Tuesday, 20 April 2021

guide starfacebook twitter youtube

G Government Affairs

Previous Next

Auntie's Trouble with Conspiracy Theories [by Auntie Najwa]

Star InactiveStar InactiveStar InactiveStar InactiveStar Inactive
 

Salaam Dearies,

The trouble with conspiracy theories is … that they are true.  Well, not in their entirety – but there is usually one tiny little bit of truth, that grain of credibility and a good dose of peer pressure, that lures you in. Otherwise, how would otherwise rational people fall for them? Unfortunately, I recently found out …

Think of it as a tray of Kunefe.  Not the cheesy kind – the kind with the custard.  I don’t care for the cheesy kind.  Why do we eat it when we know that fat and sugar are bad for us?  Your doctor says to stay away … but your sister just brought home a whole tray. Can you hear its sweet call from the kitchen? And since no one wants to be “bad” alone, it’s shared with the entire family, many of whom should also avoid sugar but … what the heck!  And those who don’t want it, have to eat it, too.  Anyone who has ever sat through an organized family food shaming knows better than to refuse a piece.  In my family, saying ‘no’ to food takes more courage than running with the bulls in Pamplona. You don’t want to eat? Don’t you love me??? And pretty soon the whole tray is gone.  And if the Kunefe example doesn’t work for you, use a bag of potato chips. It’s the same principle. A moment on the lips, a lifetime on the hips.

That’s how conspiracy theories work, too, without the calories but just as damaging to your mind and body.  It starts with a message that causes an emotional reaction, and it’s downhill from there.  Permit me to give you a play-by-play of a full-blown Auntie tailspin based on a tiny grain of truth … nurtured by an ill-timed and very rare moment of self-doubt. For a moment there, I was convinced that Auntie is not as beloved as she thinks she is … which – of course – is ridiculous. Here’s what happened:  I opened my social media account and read the following quote probably falsely attributed to the famous Persian physician, Ibn Sina.  It said:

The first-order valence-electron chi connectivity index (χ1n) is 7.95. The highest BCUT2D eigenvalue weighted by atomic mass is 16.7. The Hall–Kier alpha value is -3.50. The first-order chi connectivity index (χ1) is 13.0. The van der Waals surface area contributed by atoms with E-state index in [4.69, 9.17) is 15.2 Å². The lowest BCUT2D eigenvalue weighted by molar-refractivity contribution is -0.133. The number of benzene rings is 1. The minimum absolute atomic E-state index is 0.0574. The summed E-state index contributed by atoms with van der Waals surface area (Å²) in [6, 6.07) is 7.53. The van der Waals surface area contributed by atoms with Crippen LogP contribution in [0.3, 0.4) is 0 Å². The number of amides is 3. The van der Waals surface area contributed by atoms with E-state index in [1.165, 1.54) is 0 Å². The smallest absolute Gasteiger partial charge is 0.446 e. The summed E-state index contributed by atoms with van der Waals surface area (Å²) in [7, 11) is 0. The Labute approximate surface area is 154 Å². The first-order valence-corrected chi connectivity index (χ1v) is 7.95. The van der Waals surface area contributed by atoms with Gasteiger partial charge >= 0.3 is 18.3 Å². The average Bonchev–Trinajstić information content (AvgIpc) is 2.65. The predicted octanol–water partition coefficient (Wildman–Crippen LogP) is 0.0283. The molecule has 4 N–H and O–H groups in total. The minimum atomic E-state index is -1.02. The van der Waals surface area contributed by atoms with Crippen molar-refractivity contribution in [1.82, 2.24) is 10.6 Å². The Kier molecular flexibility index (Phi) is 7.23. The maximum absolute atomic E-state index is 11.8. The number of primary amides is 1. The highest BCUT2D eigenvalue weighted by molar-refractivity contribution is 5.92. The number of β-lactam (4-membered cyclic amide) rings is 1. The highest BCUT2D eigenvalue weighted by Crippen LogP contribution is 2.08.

Mothers-in-law are like appendixes.  They are completely superfluous residual organs without any purpose, but they can cause real problems if they are irritated. And sometimes, they have to be removed.

It was like a kick in the gut.  Who posted this?  My son in law?  He gave me a funny look the other day. Is this how he thinks of me?  My husband said: “Of course, you’d think that – you think everything is about you!”  So now I’m superfluous, irritable AND selfish?  Of course, I am.  My mother once said I was selfish.  And my daughter and son-in-law stopped talking yesterday when I entered the room, was that a coincidence?  I know my niece is not prominently displaying the beautiful vase I gave her and her husband for their wedding.  Are they, too, snickering behind my back?  My friend (or maybe she isn’t really my friend???) hasn’t called me back.  Is she having that party without me? They’re all getting together to gossip about me! Sleepless nights, nasty thoughts, plotting revenge, and feeling bad about having those thoughts.  The never-ending spiral of doom …